Tim Almond said...


Other than provision to the very poorest people, you're quite right (they had to rely on charity). And around 1900, we didn't do much at all for the very poorest people - the rest of us were too poor.

Bayard said...

"but nobody knows where the other two-third goes."

I did discover once that the NHS were funding tree-planting (on private land, of course).

I'm convinced that the NHS doesn't need more funding, it needs less political meddling. and fewer bureaucrats wasting staff time trying to save money, whilst spending money on irrelevancies and disasters.

Bayard said...

"to book an appointment in a hospital that's supposed to be part of a NATIONAL system,"

Yes but a national system that is split up into geographically-based health trusts, a recipe for empire building, fiefdoms and balkanisation. Divide and rule by the pols, I suppose.

Anonymous said...

Lola I'm all for the good ole days and all that but when you refer to Victorian Britain in such glowing terms and champion charitable giving over mandated welfare provision I have to say if that makes me a collectivist then you can call me Uncle Joe if you like. Oh and as far as doctors were concerned they pretty much opposed the idea of an NHS right up to the bitter end.

As far as health provision is concerned there's no reason why a private system couldn't do better than the one we have, just few of us could afford it. Just as few Americans can afford theirs. We put significantly less into health provision than other advanced economies. We could just consider putting in amounts similar to the French and German health services and see where that gets us. As for the litany of examples of bad state led industries I could just lob back a list thrice as long of a multitude of examples where the state rescued failed enterprises and markets but it's not a fair playing field when you ascribe every massive market failure down to government meddling, eg; the recession we've just spent a record time coming out of. It's all fine and dandy this libertarian passion but you can't provide a single example of it ever being tried anywhere in the post industrial era. I think the Red Indians had something pretty close though...

Anonymous said...

TS. OK I'll see your £12bn and raise you 120bn Euros per annum.
The pharmaceutical industry has been name-checked in a new report on corruption in the EU which has put the costs to the economy at a staggering €120bn a year.

Lola said...

A few errors in their old mate.
The US system is costly because it is hugely protectionist and corporatist. There is very little actual competition. There are also huge PI costs driven by ambulance chasers. So it's a very bad comparison or example.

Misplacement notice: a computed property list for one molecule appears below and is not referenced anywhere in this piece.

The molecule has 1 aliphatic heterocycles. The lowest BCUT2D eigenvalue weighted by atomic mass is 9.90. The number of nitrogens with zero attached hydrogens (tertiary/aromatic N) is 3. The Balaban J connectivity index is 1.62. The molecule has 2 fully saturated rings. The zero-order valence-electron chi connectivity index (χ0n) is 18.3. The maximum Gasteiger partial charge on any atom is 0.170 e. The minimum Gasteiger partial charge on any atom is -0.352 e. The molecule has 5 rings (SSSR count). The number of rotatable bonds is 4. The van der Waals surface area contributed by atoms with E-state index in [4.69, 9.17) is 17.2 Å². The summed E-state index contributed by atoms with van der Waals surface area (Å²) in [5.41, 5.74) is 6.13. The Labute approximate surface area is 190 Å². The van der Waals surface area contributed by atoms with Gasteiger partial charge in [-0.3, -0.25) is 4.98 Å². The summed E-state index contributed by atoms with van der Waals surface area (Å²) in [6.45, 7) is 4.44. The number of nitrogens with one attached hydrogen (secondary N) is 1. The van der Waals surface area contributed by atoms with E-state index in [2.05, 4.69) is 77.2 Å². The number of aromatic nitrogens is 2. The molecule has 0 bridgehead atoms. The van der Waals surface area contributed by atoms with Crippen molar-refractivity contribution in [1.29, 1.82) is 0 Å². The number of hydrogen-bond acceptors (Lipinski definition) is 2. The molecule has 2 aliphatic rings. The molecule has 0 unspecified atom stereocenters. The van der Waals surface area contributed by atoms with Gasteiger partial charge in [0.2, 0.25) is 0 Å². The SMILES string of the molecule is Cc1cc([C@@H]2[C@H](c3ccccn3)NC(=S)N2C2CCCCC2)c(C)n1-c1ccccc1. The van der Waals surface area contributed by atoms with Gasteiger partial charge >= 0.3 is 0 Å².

The recent financial crisis - in which I was tangentially involved - was almost entirely down to epic mis-regulation by useless state bureaucrats. This is provable. A good place to start is to read John Allison of the Cato institutes book.

People bandy 'market failure' around without really knowing what they mean or what they are saying. In general markets don't fail - they just haven't worked out to price it yet. In regards to cyclical financial crises over the last one hundred years pretty well all of them are attributable to government failure in one way or another.

Luckily we have a real world 74 year experiment in state run economy. It collapsed in 1991.

Overall you have to learn to trust people and the power of their enlightened self interest and humanity.

Anonymous said...

SV. My "first point about seniors" was in reference to the possibility of finding a partial cure for old age!
There isn't nearly enough research in this area but what there is, is very encouraging. It seems very likely that if we can significantly slow the ageing process itself, [and there is no reason to suppose we can't] rather than treat the symptoms of old age and it's inflammatory type diseases, [eg;many cancers, atherosclerosis, arthritis,Alzheimer's etc] then we don't simply extend life expectancy but vastly improve the quality of that life. Simultaneously, dramatically reducing the spiralling costs of treating the symptoms of said diseases. Bearing in mind we can't cure any of them.

Physiocrat said...

Around 40% of NHS costs are presumably tax.

Anonymous said...

Lola. As I said, you simply apportion all market failures to the state and all state failures to the state. Orwell would have had a field day with you!
You're a market evangelist."In general markets don't fail - they just haven't worked out to price it yet." Which puts you in Utopian land with the kind of company I know you'd rather not keep. As for people's 'enlightened self interest'. Yes I know the old adage about the butcher the baker the candlestick maker. It's a shame that so few know what else A. Smith went on to say.